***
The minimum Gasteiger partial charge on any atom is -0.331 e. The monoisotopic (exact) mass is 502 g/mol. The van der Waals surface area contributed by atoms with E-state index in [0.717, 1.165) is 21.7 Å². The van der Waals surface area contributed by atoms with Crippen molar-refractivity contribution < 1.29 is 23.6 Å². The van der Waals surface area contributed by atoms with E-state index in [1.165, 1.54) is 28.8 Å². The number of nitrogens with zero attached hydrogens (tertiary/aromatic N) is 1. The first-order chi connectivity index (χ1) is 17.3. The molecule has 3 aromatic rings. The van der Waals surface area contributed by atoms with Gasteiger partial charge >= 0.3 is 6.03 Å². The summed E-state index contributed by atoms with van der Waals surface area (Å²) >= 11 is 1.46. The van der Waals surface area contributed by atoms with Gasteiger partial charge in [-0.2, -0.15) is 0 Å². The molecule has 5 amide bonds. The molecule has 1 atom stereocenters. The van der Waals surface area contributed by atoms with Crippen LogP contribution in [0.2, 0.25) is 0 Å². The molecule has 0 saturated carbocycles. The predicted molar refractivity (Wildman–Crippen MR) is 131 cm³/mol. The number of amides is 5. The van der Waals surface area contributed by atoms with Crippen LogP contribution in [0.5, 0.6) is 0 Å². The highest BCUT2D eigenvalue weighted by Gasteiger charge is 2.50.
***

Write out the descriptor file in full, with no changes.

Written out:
The minimum Gasteiger partial charge on any atom is -0.331 e. The monoisotopic (exact) mass is 502 g/mol. The van der Waals surface area contributed by atoms with E-state index in [0.717, 1.165) is 21.7 Å². The van der Waals surface area contributed by atoms with Crippen molar-refractivity contribution < 1.29 is 23.6 Å². The van der Waals surface area contributed by atoms with E-state index in [1.165, 1.54) is 28.8 Å². The number of nitrogens with zero attached hydrogens (tertiary/aromatic N) is 1. The first-order chi connectivity index (χ1) is 17.3. The molecule has 3 aromatic rings. The van der Waals surface area contributed by atoms with Gasteiger partial charge >= 0.3 is 6.03 Å². The summed E-state index contributed by atoms with van der Waals surface area (Å²) >= 11 is 1.46. The van der Waals surface area contributed by atoms with Gasteiger partial charge in [-0.2, -0.15) is 0 Å². The molecule has 5 amide bonds. The molecule has 1 atom stereocenters. The van der Waals surface area contributed by atoms with Crippen LogP contribution in [0.2, 0.25) is 0 Å². The molecule has 0 saturated carbocycles. The predicted molar refractivity (Wildman–Crippen MR) is 131 cm³/mol. The number of amides is 5. The van der Waals surface area contributed by atoms with Crippen LogP contribution in [0.5, 0.6) is 0 Å². The highest BCUT2D eigenvalue weighted by Gasteiger charge is 2.50.